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I am using Octave to generate a Neural Network with a single hidden layer, and saving it as two CSV files.

Is there a utility or software that will load the files and create an image, PDF or HTML page that displays the weights over edges connecting neurons?

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migrated from stats.stackexchange.com Aug 16 '12 at 11:14

This question came from our site for people interested in statistics, machine learning, data analysis, data mining, and data visualization.

I don't think this a good fit for us. –  Chuck Sherrington Aug 16 '12 at 11:30
@ChuckSherrington I was the one that flagged this for migration. This sort of visualization of the network as a series of edges with weights over them (this is what OP desires, see comment on answer) is a practical concern for CogSci modelers that use neural nets. This is not purely a stats question because unlike modelers, statisticians don't care that much about drawing the connections. –  Artem Kaznatcheev Aug 16 '12 at 13:08
@ArtemKaznatcheev Never mind, we'll talk later... –  Chuck Sherrington Aug 16 '12 at 15:57

2 Answers 2

If you have CSV files a quick way to generate images would be to open it in Excel (or a similar spreadsheet software) and use some sort of colour scale conditional formatting (under home>styles in Microsoft Excel) - set the width and heights of the cells to small in order to view all the data at once.

You could also use a surface chart in order to visualise the data in Excel.

Otherwise if you are familiar with a tool like Matlab or R, you might wish to use some sort of graphic tool to represent it, e.g. meshgrid in Matlab might work.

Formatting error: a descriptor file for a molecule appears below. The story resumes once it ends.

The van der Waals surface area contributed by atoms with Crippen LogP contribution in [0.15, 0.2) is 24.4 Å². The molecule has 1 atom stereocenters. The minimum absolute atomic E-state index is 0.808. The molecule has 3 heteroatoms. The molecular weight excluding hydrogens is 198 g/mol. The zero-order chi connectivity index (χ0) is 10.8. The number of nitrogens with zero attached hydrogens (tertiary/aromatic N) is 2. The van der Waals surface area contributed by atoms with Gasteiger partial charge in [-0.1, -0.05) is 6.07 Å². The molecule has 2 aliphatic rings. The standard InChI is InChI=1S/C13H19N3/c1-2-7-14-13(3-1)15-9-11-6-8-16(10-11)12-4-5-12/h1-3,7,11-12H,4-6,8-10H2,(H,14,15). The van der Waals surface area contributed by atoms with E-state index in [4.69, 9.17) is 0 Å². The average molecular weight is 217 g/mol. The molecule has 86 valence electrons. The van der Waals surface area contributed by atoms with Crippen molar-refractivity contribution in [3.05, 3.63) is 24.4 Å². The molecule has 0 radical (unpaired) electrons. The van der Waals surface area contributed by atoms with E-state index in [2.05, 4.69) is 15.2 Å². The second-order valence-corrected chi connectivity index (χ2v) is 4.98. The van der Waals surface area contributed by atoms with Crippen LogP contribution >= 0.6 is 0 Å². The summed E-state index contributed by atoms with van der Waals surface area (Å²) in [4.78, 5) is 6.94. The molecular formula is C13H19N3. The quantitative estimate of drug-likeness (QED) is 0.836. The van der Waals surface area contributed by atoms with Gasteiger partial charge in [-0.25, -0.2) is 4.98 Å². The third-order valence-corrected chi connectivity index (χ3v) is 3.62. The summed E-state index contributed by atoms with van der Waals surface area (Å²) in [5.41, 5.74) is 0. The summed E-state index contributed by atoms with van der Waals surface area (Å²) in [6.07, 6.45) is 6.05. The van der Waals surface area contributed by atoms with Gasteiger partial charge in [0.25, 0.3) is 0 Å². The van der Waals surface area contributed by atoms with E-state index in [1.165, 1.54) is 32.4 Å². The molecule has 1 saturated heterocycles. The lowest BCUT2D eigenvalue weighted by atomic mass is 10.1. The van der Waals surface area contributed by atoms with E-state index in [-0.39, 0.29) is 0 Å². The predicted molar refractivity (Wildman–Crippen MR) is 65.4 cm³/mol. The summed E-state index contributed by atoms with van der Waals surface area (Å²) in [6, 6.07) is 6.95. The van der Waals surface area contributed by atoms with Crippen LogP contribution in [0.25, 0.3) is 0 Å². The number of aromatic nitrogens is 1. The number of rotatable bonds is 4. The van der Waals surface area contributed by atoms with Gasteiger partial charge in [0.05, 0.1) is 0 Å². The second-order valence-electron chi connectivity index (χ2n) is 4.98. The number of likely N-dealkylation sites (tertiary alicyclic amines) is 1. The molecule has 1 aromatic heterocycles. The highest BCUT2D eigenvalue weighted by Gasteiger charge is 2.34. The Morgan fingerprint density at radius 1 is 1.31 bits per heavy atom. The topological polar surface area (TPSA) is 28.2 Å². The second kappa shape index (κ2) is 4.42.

Matlab and/or R can be programmed to load several CSV files and create graphics from them. The first two techniques I mentioned (although accessible to a more novice computer user) have to be carried out manually.

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I don't think Excel will do it because the CSV files hold the weights. So it needs to process each cell and display the weight over the arrow. A Matlab tool might work if it is available for Octave...meshgrid seems to be used for drawing 3D charts. –  B Seven Apr 20 '12 at 22:20
Usually weights are visualised as a grid of colours, with each square in the grid representing a separate weight. I am currently unaware of tools that display weights over the lines connecting the neurons. Meshgrid can also be used to display 2D charts if I'm not mistaken. You could alternatively rotate the view in order to display the mesh from top-down. HTH –  Andrew Apr 21 '12 at 18:20

For what it's worth, I did a lot of research and did not find a solution.

So I created my own using HTML, jQuery and a canvas. It's not pretty, but it does not require a lot of work because the functionality is simple: When you click on a node, display its edges and the associated weights.

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